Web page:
Uncensored has been a staple networking opportunity at ABM for years. ABM Uncensored aims to connect you meaningfully with other ABM Clients and is designed to take the conversation below the surface of political correctness in a confidential and generous environment. This is why we call it “Uncensored”. Cringing is part of the experience.
Participants gain a deeper understanding of each other’s roles, backgrounds, priorities, and motivations, which later supports productive business development during their meetings. ABM Uncensored is based on the belief that differences contribute to the success of a relationship rather than prevent it and that a commitment to truth is essential.
The ABM Network is unique as it is comprised of professionals who understand the historical context of Indigenous business and its foundational value for healthy economies and society at large. ABM decision-makers therefore examine the topics chosen by each group in courageous conversations with the explicit goal to continuously improve the way Indigenous and non-Indigenous people do purpose-driven business together.
We make sure that the experience is a positive one.
ABM Journey is a dialogue forum for corporate teams to engage in meaningful conversations about company culture and how individual as well as collaborative action can promote positive relationships with Indigenous partners, suppliers and employees. ABM Journey aims to open the door. It is a facilitated dialogue forum that tackles real issues, not their politically correct versions, and helps unpack many sensitive issues and challenges relevant to Indigenous communities (the Indian Act, Indian Reserve System, Indian Residential Schools, Reconciliation, and Aboriginal Rights and Title). The facilitation includes historical facts that set groundwork for the development of understanding. It provides a forum to foster real conversations, creating a deeper understanding of Canadian history and the legacy of Indigenous peoples.This knowledge supports the creation of a work environment that is positive, inclusive and respectful, resulting in better relationships, higher productivity, retention and enhanced safety.ABM Journey can strengthen the foundation of your company’s Indigenous cultural awareness. Mainstream businesses wanting to develop positive working relationships with Indigenous communities must start with this strong understanding of Canadian history.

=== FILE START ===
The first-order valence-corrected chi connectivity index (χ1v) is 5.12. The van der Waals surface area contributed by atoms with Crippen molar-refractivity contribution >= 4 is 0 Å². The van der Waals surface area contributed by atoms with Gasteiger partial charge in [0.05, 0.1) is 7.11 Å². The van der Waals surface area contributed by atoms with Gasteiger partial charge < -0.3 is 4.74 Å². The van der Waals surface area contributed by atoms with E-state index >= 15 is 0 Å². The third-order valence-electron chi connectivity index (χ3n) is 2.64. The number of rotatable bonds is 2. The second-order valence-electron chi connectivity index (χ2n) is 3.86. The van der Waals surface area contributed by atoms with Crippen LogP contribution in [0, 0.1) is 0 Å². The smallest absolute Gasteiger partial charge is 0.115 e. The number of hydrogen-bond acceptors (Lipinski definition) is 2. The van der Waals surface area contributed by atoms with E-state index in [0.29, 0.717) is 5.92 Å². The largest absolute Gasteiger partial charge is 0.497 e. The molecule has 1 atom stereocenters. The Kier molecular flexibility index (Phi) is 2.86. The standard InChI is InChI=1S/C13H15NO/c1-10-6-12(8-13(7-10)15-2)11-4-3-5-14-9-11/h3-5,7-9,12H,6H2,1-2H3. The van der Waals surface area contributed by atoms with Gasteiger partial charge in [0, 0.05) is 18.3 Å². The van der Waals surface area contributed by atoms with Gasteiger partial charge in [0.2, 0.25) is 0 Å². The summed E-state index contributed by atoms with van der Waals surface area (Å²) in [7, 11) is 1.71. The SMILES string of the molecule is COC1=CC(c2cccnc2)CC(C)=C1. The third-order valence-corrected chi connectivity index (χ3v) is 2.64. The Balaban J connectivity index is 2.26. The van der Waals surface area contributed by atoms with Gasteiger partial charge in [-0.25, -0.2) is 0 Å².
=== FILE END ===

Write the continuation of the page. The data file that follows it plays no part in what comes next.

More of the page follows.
The goal is for every member of your team to be able to confidently represent themselves and your organization in the complex business settings that require a solid understanding of Canadian history and the legacy of Indigenous peoples.
General core Indigenous topics outlined below:
Thich’ala (Ace Harry) has roots with the χʷɛmaɬku (Xwe’malhkwu or Homalco) Nation) but grew up in t̓išosəm, which is ɬaʔəmen (Tla’amin) territory. Ace was gifted her traditional name by her family at a traditional naming ceremony in 2011. She is nineteen years old and the daughter of Qwastånayå (L. Maynard Harry) and Jeh’Jeh’Ganak (Katrin
Thich’ala (Ace Harry) has roots with the χʷɛmaɬku (Xwe’malhkwu or Homalco) Nation) but grew up in t̓išosəm, which is ɬaʔəmen (Tla’amin) territory. Ace was gifted her traditional name by her family at a traditional naming ceremony in 2011. She is nineteen years old and the daughter of Qwastånayå (L. Maynard Harry) and Jeh’Jeh’Ganak (Katrin Harry).
She is an International Baccalaureate graduate as of May 2020 (Lester B. Pearson College of the Pacific UWC) and intends to pursue a post-secondary education in classical music and history.
She is a land protector and an outspoken advocate for direct action, especially when it comes to Indigenous rights and title.